My life-long love affair with berries has a few unexpected gaps.
Roll up, roll up, for the speedy delights of the berry-go-round
I can never see the bird I'm supposed to see. Obviously, feathered creatures sometimes cross my line of sight, whether in flight or perched on branches or squawking at beachgoers. But the second someone stabs the air with an extended finger, saying: "Look at that bird!", I am 100 per cent guaranteed to miss it. Bird blindness: one of my many faults.
My issue with blackberries is similar. It's like those phenylthiocarbamide strips that are a popular prop in science classes and which some people can taste and others can't - a matter of genetics.
I've liked all berries since I was a kid and despite the fact that blackberries are the unanimously favoured berries of an overwhelming number of folks, their distinct charms elude me. What does a blackberry have on the garnet tang of raspberries or a punchy wild blueberry? "Just wait," said my hiking partner in 2004. "This summer, when we visit California, we're going to climb to the very top of a very special mountain, where I know of a very secret bramble that grows very amazing blackberries. They'll convert you." We climbed, we picked, we ate. I shrugged.
When I was little, I thought blackberries looked like swollen ants whose parts had multiplied willy-nilly, an obscene and obsidian kind of free cell division. At the time, I thought blackberries were growing behind the sugarcane in the garden of our home in Dubai, but I know now that they were more likely to have been black mulberries - longer and sweeter than blackberries and inky with purple nectar.
Pakistani and Persian mulberry trees are hot items in California's nurseries, known for producing the most astounding of berries. Most cultivated blackberries are a type known as marionberries. Like mutts in the dog kingdom, hybrids are what make the berry go round: gooseberries and blackcurrants combine to make jostaberries, and I've had some crossbred post-blackberry berries, such as olallieberries, youngberries and the delicious boysenberry, a cross between a raspberry, a blackberry, a dewberry and a loganberry, itself the result of a raspberry cross-pollinating with a blackberry. But none are necessarily superior to the huckleberry, preferably in warm pie eaten somewhere on the Idaho border overlooking Lake Coeur d'Alene; huckleberries are the state fruit.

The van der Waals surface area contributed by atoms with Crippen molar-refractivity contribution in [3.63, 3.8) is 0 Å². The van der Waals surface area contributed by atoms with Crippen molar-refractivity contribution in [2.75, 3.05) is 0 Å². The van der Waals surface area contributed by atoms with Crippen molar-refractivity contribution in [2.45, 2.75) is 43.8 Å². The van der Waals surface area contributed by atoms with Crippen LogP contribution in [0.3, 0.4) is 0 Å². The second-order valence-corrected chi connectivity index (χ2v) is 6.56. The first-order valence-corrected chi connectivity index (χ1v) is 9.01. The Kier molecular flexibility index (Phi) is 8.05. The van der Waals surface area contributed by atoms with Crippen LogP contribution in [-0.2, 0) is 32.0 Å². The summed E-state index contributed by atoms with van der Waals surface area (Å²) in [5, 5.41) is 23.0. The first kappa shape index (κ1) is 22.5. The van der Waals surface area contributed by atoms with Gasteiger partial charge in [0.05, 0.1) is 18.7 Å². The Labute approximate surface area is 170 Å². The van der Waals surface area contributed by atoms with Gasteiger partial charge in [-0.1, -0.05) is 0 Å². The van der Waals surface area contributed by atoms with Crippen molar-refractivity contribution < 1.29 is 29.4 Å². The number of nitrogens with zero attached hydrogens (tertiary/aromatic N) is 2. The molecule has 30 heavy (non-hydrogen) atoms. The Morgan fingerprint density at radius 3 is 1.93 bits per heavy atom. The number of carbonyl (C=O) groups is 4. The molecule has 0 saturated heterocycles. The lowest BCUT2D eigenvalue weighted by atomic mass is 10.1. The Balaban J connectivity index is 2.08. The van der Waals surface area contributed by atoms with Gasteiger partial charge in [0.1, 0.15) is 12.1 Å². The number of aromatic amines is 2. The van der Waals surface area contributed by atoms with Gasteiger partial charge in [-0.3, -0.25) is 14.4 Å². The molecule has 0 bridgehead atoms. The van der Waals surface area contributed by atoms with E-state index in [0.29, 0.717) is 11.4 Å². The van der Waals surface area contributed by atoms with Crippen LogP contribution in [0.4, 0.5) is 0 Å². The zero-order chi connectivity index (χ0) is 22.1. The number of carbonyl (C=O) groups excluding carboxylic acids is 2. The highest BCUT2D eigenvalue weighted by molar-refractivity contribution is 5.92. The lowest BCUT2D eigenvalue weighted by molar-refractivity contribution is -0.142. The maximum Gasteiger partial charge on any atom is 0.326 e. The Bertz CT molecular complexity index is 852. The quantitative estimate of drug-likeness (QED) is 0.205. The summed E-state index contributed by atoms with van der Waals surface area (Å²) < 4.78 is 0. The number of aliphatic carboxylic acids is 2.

And if you can't keep track, no worries. There'll be a new berry to capture our attention in 15 minutes; an exotic little number whose antioxidant profile is lauded to justify its obnoxious inclusion in every new boutique chocolate bar, trail mix and energy drink.
Goji berries, which we used to sneak from the herbal clinic in my acupuncture school days, were good for calming irritability and, before they were trendy, they were dirt cheap. Acai berries from South America can be found frozen and ready for adding to smoothies. Perhaps most bombastically of all, we've had the emergence and decline of the biblical pomegranate, a tough-skinned berry whose 15 minutes may have ended, but whose leathery hide can handle the bruises.
Nouf Al-Qasimi is an Emirati food analyst who lives and cooks in New Mexico